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Why the politically connected media elite are immune from criminal prosecution in America


Media elite

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(NaturalNews) Many Americans have heard of the term "diplomatic immunity," a form of legal immunity that guarantees that foreign diplomats are given safe passage in our country and generally not susceptible to lawsuits or prosecution (although they can be expelled).

Also, under Article I, Section 6 of the U.S. Constitution, our own federally elected senators and representatives are "privileged from arrest during their attendance at the session of their respective Houses, and in going to and returning from the same, and for any speech or debate in either House," with exceptions made for "treason, felony and breach of the peace."

What about America's liberal media elite? Do they, too, have some sort of legal immunity? Not technically as there are no laws or constitutional provisions that specifically exempt progressive elitist members of the press from legal prosecution.

However, author Katie Pavlich, news editor of the conservative TownHall.com news and opinion web site, says they might as well have immunity because they get away with criminal behavior that would likely land ordinary citizens behind bars all too often.

No public interest served

In a recent column published by The Hill, Pavlich writes:

On Dec. 23, 2012, former NBC anchor David Gregory hosted an interview with National Rifle Association Executive Vice President Wayne LaPierre on "Meet the Press."

As expected, the interview was hostile, with Gregory repeatedly badgering LaPierre over his not supporting a federal high-capacity magazine ban. But instead of simply talking about 30-round magazines, Gregory brought one on set to wave in front of the cameras. The problem? The "Meet the Press" studio is located in Washington, D.C., where merely possessing an empty high-capacity magazine is illegal.


The language of the D.C. law states plainly: "No person in the District shall possess, sell, or transfer any large capacity ammunition feeding device regardless of whether the device is attached to a firearm. For the purposes of this subsection, the term large capacity ammunition feeding device means a magazine, belt, drum, feed strip, or similar device that has a capacity of, or that can be readily restored or converted to accept, more than 10 rounds of ammunition."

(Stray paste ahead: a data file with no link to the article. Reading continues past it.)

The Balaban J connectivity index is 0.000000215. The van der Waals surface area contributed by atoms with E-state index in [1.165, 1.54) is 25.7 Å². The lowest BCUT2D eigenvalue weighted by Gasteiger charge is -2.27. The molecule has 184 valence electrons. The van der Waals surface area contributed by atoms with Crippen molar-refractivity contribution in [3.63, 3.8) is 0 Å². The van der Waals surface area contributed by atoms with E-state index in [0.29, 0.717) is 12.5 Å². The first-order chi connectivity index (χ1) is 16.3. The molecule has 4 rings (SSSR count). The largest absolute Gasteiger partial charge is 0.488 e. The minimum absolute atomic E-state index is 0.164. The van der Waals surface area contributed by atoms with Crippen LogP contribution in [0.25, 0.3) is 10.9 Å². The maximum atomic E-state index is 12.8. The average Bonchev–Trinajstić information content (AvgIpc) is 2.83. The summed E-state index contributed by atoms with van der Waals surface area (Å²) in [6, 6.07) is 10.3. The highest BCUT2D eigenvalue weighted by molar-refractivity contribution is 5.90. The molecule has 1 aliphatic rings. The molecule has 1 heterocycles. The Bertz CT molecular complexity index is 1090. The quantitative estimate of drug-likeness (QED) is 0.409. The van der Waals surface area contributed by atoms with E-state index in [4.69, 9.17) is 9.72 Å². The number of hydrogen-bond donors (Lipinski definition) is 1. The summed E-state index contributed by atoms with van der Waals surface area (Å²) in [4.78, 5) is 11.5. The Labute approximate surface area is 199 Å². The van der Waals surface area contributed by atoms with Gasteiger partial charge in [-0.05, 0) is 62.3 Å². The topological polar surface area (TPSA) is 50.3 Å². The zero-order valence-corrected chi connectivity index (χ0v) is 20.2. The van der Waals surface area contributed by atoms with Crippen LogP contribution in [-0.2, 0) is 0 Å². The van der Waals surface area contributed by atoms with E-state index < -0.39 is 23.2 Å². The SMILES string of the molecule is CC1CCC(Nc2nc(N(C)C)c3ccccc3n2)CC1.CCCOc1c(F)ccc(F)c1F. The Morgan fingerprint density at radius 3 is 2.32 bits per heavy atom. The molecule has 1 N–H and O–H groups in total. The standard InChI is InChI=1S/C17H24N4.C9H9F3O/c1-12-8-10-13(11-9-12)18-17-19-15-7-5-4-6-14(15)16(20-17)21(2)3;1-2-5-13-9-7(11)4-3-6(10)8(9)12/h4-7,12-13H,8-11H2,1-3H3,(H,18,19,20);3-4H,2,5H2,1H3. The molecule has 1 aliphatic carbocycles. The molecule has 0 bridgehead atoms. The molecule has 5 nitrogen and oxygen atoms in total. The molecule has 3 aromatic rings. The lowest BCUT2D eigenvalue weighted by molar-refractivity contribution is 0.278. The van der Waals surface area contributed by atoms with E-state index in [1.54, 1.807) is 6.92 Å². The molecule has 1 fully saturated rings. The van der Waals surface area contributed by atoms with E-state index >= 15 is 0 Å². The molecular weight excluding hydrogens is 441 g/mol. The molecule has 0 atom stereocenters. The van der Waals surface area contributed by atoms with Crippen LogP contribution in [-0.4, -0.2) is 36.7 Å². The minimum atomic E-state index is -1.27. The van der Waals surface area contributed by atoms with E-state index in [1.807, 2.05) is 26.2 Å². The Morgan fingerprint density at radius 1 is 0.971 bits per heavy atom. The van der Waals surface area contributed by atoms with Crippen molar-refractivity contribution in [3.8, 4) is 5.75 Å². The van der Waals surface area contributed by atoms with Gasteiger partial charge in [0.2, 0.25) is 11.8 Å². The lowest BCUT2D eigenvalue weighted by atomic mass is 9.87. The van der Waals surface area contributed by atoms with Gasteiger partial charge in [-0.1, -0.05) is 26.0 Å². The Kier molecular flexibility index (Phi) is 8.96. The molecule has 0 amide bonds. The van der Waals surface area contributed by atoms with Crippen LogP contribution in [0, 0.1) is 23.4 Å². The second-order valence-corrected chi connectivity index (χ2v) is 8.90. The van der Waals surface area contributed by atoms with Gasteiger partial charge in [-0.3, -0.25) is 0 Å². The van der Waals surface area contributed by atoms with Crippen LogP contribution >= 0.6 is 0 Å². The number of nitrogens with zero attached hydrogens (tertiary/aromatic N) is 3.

The law notes that violations are punishable by up to one year in jail and a $1,000 fine.

Pavlich notes it wasn't as if Gregory's network wasn't trying to do the right thing. NBC news execs contacted D.C. police to ask for special permission to use the magazine on the air but were denied.

Gregory decided to use it anyway and summarily got away with it. No punishment was doled out by his network, and in January 2013, D.C. Attorney General Irvin B. Nathan dismissed any notion of charging Gregory, declaring, "Prosecution would not promote public safety in the District of Columbia, nor serve the best interests of the people." This begs the question: why have the law? And isn't AG Nathan's job to enforce D.C.'s laws?

While this Gregory gun magazine business might seem trivial, Pavlich provides some context. D.C. businessman Mark Witaschek had a single empty shotgun shell from a bird hunt, a spent brass casing and muzzleloader reloading supplies -- all of which are considered "ammunition" under the law -- in his home in Georgetown when it was raided by dozens of police. Nathan prosecuted Witaschek and had him convicted.

Where's the employer outrage?

Now, two years later, another member of the uber-liberal media elite is getting a free pass.

"This time, it's former Clinton White House communications hack and current ABC anchor George Stephanopoulos," Pavlich writes.

The host was exposed by the Washington Free Beacon recently for donating $75,000 over three years to the Clinton Family Foundation without telling his employer or his audience. The revelation came just one week after Stephanopoulos harshly grilled author Peter Schweizer of Clinton Cash, a book claiming that Hillary Clinton traded political favors for donations to the foundation when she was secretary of state.

As Pavlich notes, ABC has said the network has no plans to reprimand Stephanopoulos.

"Special treatment isn't just reserved for Washington's politicians, it's for the most liberal, elite anchors as well. As for the rest of us, there are consequences for breaking the law and for conflict of interest nondisclosure," she writes.

Sources:

http://thehill.com

https://www.law.cornell.edu/constitution/articlei#section6

http://www.washingtonpost.com

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